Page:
Man, Shirobako is damn good. And boy, does it really, really hit home.
This episode wasn’t a plot heavy one, but then again, Shirobako seems to be placing its focus on other aspects–namely its characters. Episode 4 was one that gave us huge amounts of insight to many traits of the red-head Shizuka Sakaki, as well as an indication as to where the growth of Aoi might go.
It was…rather enjoyable, to say the least.
First off, I’ve gotta say that I am greatly enjoying HOW every character is being given personality–from what they choose to say, to their facial expressions and specific actions, everything I saw contributed to one concrete personality. Everything that these characters are is so quickly defined, without even going into their backstories, leaving me to wonder why they are the way they are.
Case in point, Sakaki.
With an early focus on her, and her failed Voice Acting audition for Prussia Studio, what I perceived of her character was far different from what I expected of the red-head. She always seemed like a happy, optimistic, almost genki-girl like personality at first, but after this episode, there’s no WAY I could say anything like that again.
Well, she’s certainly an optimistic spirit–but we learn quickly about her dreams, her nostalgia, her casually self-depreciating nature. She’s loyal to her friends, and very serious about the things she cares about, showing up first to their get-together. It’s cute, it’s concrete, and most importantly, it feels real.
Overall, this episode was a welcome introduction to a character I didn’t know I wanted to know–but now, I can’t help but feel invested!
The other star of this episode had to be our main character herself, Aoi, who received a LOT of development, setting her up for the rest of the series, but also, had WAY too many cute moments.
I mean. You can only make a character so cute, right?
But really, Aoi’s just as cute as a button here. A really cute button. Maybe it’s her voice actor, maybe it’s something in her design, or her incessant positive attitude, but I couldn’t help but find her stupidly engaging. We got to see her call her parents, in a tender, loving moment–got to see her walking home, singing for herself, as well as her pouty, justified irritation that she was being called on her day off of work. It all just melds together in one cute whole, that really makes me enjoy the fact that Aoi is the protagonist–especially considering the development she seems likely to get later.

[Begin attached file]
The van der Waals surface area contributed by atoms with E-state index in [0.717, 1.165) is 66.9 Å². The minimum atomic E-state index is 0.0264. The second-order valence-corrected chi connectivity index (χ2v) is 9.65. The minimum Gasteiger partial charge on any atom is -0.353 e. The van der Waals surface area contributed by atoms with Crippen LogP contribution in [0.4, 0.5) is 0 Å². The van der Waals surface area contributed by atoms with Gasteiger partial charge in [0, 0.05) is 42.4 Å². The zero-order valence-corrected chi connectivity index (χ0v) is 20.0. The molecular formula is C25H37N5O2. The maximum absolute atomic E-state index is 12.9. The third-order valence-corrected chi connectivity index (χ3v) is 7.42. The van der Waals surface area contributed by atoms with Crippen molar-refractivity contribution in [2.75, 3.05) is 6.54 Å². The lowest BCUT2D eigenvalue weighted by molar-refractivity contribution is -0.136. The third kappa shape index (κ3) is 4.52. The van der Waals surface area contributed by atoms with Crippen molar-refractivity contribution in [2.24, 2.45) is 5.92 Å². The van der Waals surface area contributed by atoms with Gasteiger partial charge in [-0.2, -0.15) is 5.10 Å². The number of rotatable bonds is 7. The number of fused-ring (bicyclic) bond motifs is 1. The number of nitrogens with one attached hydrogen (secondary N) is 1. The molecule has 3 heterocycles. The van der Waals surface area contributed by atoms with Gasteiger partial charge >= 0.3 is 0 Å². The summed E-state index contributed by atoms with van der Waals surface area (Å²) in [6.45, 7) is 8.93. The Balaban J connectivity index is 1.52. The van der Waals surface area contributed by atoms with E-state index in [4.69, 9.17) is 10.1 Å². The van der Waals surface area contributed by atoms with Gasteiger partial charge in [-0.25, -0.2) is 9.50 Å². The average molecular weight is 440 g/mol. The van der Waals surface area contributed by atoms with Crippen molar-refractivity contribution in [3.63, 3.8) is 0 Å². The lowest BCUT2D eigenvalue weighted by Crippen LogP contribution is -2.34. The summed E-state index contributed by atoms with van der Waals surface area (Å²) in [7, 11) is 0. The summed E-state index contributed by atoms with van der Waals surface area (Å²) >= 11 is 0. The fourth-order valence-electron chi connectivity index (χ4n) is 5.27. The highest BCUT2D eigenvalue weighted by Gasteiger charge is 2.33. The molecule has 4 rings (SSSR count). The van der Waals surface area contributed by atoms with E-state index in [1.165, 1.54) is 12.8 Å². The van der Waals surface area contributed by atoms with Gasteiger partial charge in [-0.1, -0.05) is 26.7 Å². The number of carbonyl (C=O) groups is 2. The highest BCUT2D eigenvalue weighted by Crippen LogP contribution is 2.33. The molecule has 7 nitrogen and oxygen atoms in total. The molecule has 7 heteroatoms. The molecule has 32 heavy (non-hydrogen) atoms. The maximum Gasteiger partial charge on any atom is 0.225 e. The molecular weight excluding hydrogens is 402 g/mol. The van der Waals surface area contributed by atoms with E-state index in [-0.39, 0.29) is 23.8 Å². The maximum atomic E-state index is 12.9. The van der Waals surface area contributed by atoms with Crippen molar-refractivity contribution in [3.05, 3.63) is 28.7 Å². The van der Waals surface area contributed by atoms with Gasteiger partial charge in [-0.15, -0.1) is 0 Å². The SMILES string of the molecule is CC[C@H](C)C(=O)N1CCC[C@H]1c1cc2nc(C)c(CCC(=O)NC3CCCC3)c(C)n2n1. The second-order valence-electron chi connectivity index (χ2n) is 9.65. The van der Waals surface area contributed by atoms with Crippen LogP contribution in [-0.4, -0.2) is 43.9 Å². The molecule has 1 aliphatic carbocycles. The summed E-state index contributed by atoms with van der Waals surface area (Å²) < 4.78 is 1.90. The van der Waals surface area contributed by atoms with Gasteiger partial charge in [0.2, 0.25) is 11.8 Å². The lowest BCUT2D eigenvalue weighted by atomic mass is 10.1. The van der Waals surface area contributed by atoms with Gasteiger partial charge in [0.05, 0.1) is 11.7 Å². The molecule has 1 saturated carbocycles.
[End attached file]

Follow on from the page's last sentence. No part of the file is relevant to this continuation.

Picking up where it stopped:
On top of these awesome character moments, I was reminded again of the consistency of Shirobako’s art, and thematic style–at least so far.
It has had a focus up to this point on the everyday nature of life, and Episode 4 has continued that trend. With shots of a pre-interview scene that just felt nerve-wracking, relatively realistic drunken conversations, workplace arguments that felt rather relatable (even if given a bit of anime flair for entertainment), this episode just confirmed my hopes that Shirobako knows exactly what it’s going for.
This brings me to what would be what would be the most intriguing part of the episode, and simultaneously, what I loved most about it: its hints towards the theme of Shirobako as a whole, as well as towards the character progression of Aoi.
Aoi’s struggle, the one that I’m certain will carry on throughout the series, is this idea that, for all the work she’s been doing, she still doesn’t know her true passion.
Her meeting with her friends, sharing their hopes and dreams after a good amount of time being separate from each other, feels real as well. It’s an all-too-real reminder of how my own get-togethers with college friends tends to go, and I loved their reunion scene for it. But what I really love here, is how this scene was used to express this reallydamn relevant idea, that it’s hard to find a dream to live for, in adult life.
It’s a common theme–the growth from childhood to adulthood, and the pursuit of a dream, a life in the “real world.” But hey, as a college student myself, I’m actually rather glad that this theme is being addressed. It’s a good one to consider–even if talked about a bit much. I’m personally really looking forward to the next episodes, to see how exactly Aoi grows, and how Shirobako will continue this theme.
These were my thoughts on Episode 4, and well, it was my first try writing a more episodic reaction piece, inspiration coming from one DerekL, of the Apprentice Mages Lounge! Go check his blog out if you have the chance, it’s great.
Also, would any of you guys be interested in tracking with me for the entirety of Shirobako? This is more of an experiment on my end, but any good feedback (or constructive criticism) would be much appreciated, especially in regards to continuing to do this! Anyways. Thanks for reading, see you with the next episode reaction!